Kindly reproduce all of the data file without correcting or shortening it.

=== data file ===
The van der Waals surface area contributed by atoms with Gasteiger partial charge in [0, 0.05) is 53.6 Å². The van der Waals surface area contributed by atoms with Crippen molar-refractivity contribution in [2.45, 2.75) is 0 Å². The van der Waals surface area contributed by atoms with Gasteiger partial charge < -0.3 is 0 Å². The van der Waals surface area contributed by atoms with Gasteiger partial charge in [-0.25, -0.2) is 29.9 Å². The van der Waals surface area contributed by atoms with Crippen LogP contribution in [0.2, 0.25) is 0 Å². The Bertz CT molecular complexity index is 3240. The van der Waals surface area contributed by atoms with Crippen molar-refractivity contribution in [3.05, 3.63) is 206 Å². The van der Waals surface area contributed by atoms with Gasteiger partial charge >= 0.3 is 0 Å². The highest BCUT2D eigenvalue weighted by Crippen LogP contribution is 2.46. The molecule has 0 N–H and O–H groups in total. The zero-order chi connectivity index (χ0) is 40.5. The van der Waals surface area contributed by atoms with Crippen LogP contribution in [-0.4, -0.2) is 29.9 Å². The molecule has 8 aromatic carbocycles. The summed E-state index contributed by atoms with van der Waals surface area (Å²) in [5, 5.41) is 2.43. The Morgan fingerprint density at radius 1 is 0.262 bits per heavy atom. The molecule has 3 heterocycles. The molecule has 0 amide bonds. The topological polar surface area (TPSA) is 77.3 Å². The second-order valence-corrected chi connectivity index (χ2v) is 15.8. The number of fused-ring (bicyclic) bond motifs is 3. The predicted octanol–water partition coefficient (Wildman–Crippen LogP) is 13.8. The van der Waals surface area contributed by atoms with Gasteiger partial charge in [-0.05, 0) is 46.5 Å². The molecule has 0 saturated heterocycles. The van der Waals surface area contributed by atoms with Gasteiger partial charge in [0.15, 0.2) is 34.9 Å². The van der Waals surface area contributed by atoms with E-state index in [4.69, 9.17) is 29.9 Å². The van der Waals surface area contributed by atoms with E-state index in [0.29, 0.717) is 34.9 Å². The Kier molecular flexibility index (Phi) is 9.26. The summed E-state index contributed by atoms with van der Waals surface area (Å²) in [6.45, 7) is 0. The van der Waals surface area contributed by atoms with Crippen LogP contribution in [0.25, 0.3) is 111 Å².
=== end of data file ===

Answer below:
The van der Waals surface area contributed by atoms with Gasteiger partial charge in [0, 0.05) is 53.6 Å². The van der Waals surface area contributed by atoms with Crippen molar-refractivity contribution in [2.45, 2.75) is 0 Å². The van der Waals surface area contributed by atoms with Gasteiger partial charge < -0.3 is 0 Å². The van der Waals surface area contributed by atoms with Gasteiger partial charge in [-0.25, -0.2) is 29.9 Å². The van der Waals surface area contributed by atoms with Crippen LogP contribution in [0.2, 0.25) is 0 Å². The Bertz CT molecular complexity index is 3240. The van der Waals surface area contributed by atoms with Crippen molar-refractivity contribution in [3.05, 3.63) is 206 Å². The van der Waals surface area contributed by atoms with Gasteiger partial charge >= 0.3 is 0 Å². The highest BCUT2D eigenvalue weighted by Crippen LogP contribution is 2.46. The molecule has 0 N–H and O–H groups in total. The zero-order chi connectivity index (χ0) is 40.5. The van der Waals surface area contributed by atoms with Crippen LogP contribution in [-0.4, -0.2) is 29.9 Å². The molecule has 8 aromatic carbocycles. The summed E-state index contributed by atoms with van der Waals surface area (Å²) in [5, 5.41) is 2.43. The Morgan fingerprint density at radius 1 is 0.262 bits per heavy atom. The molecule has 3 heterocycles. The molecule has 0 amide bonds. The topological polar surface area (TPSA) is 77.3 Å². The second-order valence-corrected chi connectivity index (χ2v) is 15.8. The number of fused-ring (bicyclic) bond motifs is 3. The predicted octanol–water partition coefficient (Wildman–Crippen LogP) is 13.8. The van der Waals surface area contributed by atoms with Gasteiger partial charge in [-0.05, 0) is 46.5 Å². The molecule has 0 saturated heterocycles. The van der Waals surface area contributed by atoms with Gasteiger partial charge in [0.15, 0.2) is 34.9 Å². The van der Waals surface area contributed by atoms with E-state index in [4.69, 9.17) is 29.9 Å². The van der Waals surface area contributed by atoms with E-state index in [0.29, 0.717) is 34.9 Å². The Kier molecular flexibility index (Phi) is 9.26. The summed E-state index contributed by atoms with van der Waals surface area (Å²) in [6.45, 7) is 0. The van der Waals surface area contributed by atoms with Crippen LogP contribution in [0.25, 0.3) is 111 Å².